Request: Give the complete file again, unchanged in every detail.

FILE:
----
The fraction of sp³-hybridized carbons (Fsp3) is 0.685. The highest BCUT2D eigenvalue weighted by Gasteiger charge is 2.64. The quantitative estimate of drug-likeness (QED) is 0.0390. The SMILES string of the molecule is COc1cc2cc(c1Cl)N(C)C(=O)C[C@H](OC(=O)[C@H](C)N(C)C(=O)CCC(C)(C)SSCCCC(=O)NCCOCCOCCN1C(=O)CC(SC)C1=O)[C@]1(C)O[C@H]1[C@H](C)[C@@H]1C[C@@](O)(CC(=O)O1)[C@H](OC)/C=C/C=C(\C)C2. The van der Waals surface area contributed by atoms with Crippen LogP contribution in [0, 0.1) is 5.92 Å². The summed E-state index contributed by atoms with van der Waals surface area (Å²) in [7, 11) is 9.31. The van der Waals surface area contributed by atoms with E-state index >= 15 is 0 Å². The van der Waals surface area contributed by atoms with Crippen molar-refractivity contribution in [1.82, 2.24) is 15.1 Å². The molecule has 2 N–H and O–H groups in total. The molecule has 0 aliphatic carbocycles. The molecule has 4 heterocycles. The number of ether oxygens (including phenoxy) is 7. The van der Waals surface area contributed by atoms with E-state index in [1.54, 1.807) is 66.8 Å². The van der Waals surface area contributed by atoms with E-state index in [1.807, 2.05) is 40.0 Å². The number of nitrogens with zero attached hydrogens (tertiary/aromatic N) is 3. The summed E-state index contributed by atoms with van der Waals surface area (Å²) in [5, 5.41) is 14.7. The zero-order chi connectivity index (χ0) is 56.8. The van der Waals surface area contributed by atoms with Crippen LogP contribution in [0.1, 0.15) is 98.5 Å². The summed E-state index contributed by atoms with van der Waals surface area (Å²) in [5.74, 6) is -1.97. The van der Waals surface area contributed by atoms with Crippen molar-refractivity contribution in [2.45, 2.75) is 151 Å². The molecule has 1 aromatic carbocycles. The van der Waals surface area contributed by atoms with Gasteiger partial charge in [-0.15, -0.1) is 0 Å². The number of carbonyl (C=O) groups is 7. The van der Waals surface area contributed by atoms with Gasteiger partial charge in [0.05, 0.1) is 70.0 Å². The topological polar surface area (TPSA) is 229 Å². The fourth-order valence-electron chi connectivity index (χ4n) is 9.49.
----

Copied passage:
The fraction of sp³-hybridized carbons (Fsp3) is 0.685. The highest BCUT2D eigenvalue weighted by Gasteiger charge is 2.64. The quantitative estimate of drug-likeness (QED) is 0.0390. The SMILES string of the molecule is COc1cc2cc(c1Cl)N(C)C(=O)C[C@H](OC(=O)[C@H](C)N(C)C(=O)CCC(C)(C)SSCCCC(=O)NCCOCCOCCN1C(=O)CC(SC)C1=O)[C@]1(C)O[C@H]1[C@H](C)[C@@H]1C[C@@](O)(CC(=O)O1)[C@H](OC)/C=C/C=C(\C)C2. The van der Waals surface area contributed by atoms with Crippen LogP contribution in [0, 0.1) is 5.92 Å². The summed E-state index contributed by atoms with van der Waals surface area (Å²) in [7, 11) is 9.31. The van der Waals surface area contributed by atoms with E-state index >= 15 is 0 Å². The van der Waals surface area contributed by atoms with Crippen molar-refractivity contribution in [1.82, 2.24) is 15.1 Å². The molecule has 2 N–H and O–H groups in total. The molecule has 0 aliphatic carbocycles. The molecule has 4 heterocycles. The number of ether oxygens (including phenoxy) is 7. The van der Waals surface area contributed by atoms with E-state index in [1.54, 1.807) is 66.8 Å². The van der Waals surface area contributed by atoms with E-state index in [1.807, 2.05) is 40.0 Å². The number of nitrogens with zero attached hydrogens (tertiary/aromatic N) is 3. The summed E-state index contributed by atoms with van der Waals surface area (Å²) in [5, 5.41) is 14.7. The zero-order chi connectivity index (χ0) is 56.8. The van der Waals surface area contributed by atoms with Crippen LogP contribution in [0.1, 0.15) is 98.5 Å². The summed E-state index contributed by atoms with van der Waals surface area (Å²) in [5.74, 6) is -1.97. The van der Waals surface area contributed by atoms with Crippen molar-refractivity contribution in [2.45, 2.75) is 151 Å². The molecule has 1 aromatic carbocycles. The van der Waals surface area contributed by atoms with Gasteiger partial charge in [-0.15, -0.1) is 0 Å². The number of carbonyl (C=O) groups is 7. The van der Waals surface area contributed by atoms with Gasteiger partial charge in [0.05, 0.1) is 70.0 Å². The topological polar surface area (TPSA) is 229 Å². The fourth-order valence-electron chi connectivity index (χ4n) is 9.49.